In human cells, lengthy strands of DNA have to be carefully organized and compacted so they'll fit into the nucleus; our genome is arranged into chromosomes that have to be duplicated each time a cell divides. Whether cells divide often or not, it's critical for the cellular machinery to ensure that during cell division, the two new daughter cells get the right chromosomes. During mitotic cell division, the newly duplicated copies of chromosomes are joined at the centromere, and huge complexes of over 80 proteins known as kinetochores help filaments called microtubules pull the chromosomes apart into the new cells.
Researchers have now synthesized a kinetochore with all of its subunits, like the ones that link up with microtubules, or others that attach to the centromere. The researchers were even able to substitute portions of the natural kinetochores of cells with synthetic ones, which still functioned correctly. The work has been reported in Science Advances.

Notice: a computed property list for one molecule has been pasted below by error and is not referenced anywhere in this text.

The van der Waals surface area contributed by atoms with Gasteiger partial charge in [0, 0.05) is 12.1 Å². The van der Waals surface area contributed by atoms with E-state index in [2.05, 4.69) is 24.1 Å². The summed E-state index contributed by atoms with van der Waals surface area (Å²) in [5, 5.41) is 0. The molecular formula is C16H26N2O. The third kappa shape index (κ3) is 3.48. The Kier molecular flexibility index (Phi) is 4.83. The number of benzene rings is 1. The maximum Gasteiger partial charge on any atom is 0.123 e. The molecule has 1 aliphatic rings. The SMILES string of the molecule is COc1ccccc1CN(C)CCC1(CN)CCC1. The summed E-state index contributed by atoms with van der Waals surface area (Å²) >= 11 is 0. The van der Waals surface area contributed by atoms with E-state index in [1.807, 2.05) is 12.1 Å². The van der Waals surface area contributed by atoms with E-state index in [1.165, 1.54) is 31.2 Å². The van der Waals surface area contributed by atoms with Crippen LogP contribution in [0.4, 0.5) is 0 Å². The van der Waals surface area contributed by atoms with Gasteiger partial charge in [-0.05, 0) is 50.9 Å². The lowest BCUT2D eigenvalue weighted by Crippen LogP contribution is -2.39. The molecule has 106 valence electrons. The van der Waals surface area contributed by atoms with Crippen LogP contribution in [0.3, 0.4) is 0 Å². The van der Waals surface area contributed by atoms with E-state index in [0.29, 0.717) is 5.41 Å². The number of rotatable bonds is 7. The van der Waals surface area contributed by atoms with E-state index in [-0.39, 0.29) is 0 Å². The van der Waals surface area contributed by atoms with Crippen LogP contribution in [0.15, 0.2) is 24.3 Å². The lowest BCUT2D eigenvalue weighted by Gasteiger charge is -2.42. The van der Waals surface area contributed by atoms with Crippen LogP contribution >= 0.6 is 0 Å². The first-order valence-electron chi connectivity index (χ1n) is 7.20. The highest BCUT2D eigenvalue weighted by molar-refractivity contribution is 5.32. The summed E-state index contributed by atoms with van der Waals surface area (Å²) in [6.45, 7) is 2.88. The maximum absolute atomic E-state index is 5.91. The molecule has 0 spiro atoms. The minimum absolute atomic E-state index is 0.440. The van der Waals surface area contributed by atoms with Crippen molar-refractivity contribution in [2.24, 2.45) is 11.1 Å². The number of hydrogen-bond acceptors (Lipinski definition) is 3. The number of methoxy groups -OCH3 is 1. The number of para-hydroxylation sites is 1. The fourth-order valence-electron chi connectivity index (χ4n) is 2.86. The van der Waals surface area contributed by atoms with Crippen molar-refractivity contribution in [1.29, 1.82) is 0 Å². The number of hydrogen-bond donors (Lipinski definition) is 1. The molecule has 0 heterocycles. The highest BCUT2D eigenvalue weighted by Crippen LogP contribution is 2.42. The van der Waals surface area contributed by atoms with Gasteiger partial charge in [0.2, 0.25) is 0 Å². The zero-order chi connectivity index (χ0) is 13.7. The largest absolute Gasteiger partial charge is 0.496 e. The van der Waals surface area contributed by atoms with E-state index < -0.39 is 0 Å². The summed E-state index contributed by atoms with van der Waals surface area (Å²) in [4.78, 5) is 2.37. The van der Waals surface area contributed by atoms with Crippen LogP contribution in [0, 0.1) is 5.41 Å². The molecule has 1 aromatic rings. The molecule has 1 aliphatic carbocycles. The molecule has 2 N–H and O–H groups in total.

"This is a real milestone in the reconstruction of an object that exists, unaltered, in all eukaryotic cells since more than one billion years," noted senior study author Dr. Andrea Musacchio, the Director of Mechanistic Cell Biology at the Max Planck Institute of Molecular Physiology in Dortmund. "The potential for biotech applications could be huge."
"The kinetochore is a beautiful, flawless machine: You almost never lose a chromosome in a normal cell!" Musacchio exclaimed. "We already know the proteins that constitute it, yet important questions about how the kinetochore works are still open: How does it rebuild itself during chromosome replication? How does it bind to the microtubules? And how does it control them?"
The kinetochore is no simple structure. In this work, each protein that makes up the complex was expressed in bacterial cells, then the proteins had to be isolated. "When we put them together in vitro, these proteins click-in to form the kinetochore," said Musacchio.
The researchers are now hoping to learn more about how these kinetochores interact with microtubules and ATP molecules that provide molecules energy. This work could make it possible to build artificial chromosomes that can be sustained in organisms.